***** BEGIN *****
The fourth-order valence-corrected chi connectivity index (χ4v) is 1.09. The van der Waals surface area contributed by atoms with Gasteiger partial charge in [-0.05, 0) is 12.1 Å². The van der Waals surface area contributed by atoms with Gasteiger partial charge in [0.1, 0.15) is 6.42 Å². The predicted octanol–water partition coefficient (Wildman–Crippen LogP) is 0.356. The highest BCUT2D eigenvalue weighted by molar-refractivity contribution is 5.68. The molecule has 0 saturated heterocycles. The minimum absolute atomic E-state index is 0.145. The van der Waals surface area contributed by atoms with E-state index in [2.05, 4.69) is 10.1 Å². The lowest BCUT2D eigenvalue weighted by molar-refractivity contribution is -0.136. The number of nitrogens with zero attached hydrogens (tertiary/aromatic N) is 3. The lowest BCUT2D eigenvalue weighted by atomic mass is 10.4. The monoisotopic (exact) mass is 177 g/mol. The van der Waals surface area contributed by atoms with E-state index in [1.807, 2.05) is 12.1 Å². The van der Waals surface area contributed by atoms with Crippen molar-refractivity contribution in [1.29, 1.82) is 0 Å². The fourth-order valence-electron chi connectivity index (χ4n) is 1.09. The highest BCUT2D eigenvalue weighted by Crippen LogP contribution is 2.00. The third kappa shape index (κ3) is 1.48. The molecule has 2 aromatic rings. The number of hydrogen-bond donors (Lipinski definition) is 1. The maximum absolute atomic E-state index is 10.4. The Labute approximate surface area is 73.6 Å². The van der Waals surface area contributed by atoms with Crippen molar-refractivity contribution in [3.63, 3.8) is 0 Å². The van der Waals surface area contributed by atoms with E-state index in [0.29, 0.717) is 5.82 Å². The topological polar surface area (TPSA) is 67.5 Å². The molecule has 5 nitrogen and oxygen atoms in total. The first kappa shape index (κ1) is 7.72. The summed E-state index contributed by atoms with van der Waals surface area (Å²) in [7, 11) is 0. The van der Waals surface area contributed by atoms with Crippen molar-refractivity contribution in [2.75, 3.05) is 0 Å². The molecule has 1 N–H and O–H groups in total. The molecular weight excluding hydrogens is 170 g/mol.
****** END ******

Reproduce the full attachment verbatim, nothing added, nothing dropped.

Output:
The fourth-order valence-corrected chi connectivity index (χ4v) is 1.09. The van der Waals surface area contributed by atoms with Gasteiger partial charge in [-0.05, 0) is 12.1 Å². The van der Waals surface area contributed by atoms with Gasteiger partial charge in [0.1, 0.15) is 6.42 Å². The predicted octanol–water partition coefficient (Wildman–Crippen LogP) is 0.356. The highest BCUT2D eigenvalue weighted by molar-refractivity contribution is 5.68. The molecule has 0 saturated heterocycles. The minimum absolute atomic E-state index is 0.145. The van der Waals surface area contributed by atoms with E-state index in [2.05, 4.69) is 10.1 Å². The lowest BCUT2D eigenvalue weighted by molar-refractivity contribution is -0.136. The number of nitrogens with zero attached hydrogens (tertiary/aromatic N) is 3. The lowest BCUT2D eigenvalue weighted by atomic mass is 10.4. The monoisotopic (exact) mass is 177 g/mol. The van der Waals surface area contributed by atoms with E-state index in [1.807, 2.05) is 12.1 Å². The van der Waals surface area contributed by atoms with Crippen molar-refractivity contribution in [1.29, 1.82) is 0 Å². The fourth-order valence-electron chi connectivity index (χ4n) is 1.09. The highest BCUT2D eigenvalue weighted by Crippen LogP contribution is 2.00. The third kappa shape index (κ3) is 1.48. The molecule has 2 aromatic rings. The number of hydrogen-bond donors (Lipinski definition) is 1. The maximum absolute atomic E-state index is 10.4. The Labute approximate surface area is 73.6 Å². The van der Waals surface area contributed by atoms with Crippen molar-refractivity contribution in [3.63, 3.8) is 0 Å². The van der Waals surface area contributed by atoms with E-state index in [0.29, 0.717) is 5.82 Å². The topological polar surface area (TPSA) is 67.5 Å². The molecule has 5 nitrogen and oxygen atoms in total. The first kappa shape index (κ1) is 7.72. The summed E-state index contributed by atoms with van der Waals surface area (Å²) in [7, 11) is 0. The van der Waals surface area contributed by atoms with Crippen molar-refractivity contribution in [2.75, 3.05) is 0 Å². The molecule has 1 N–H and O–H groups in total. The molecular weight excluding hydrogens is 170 g/mol.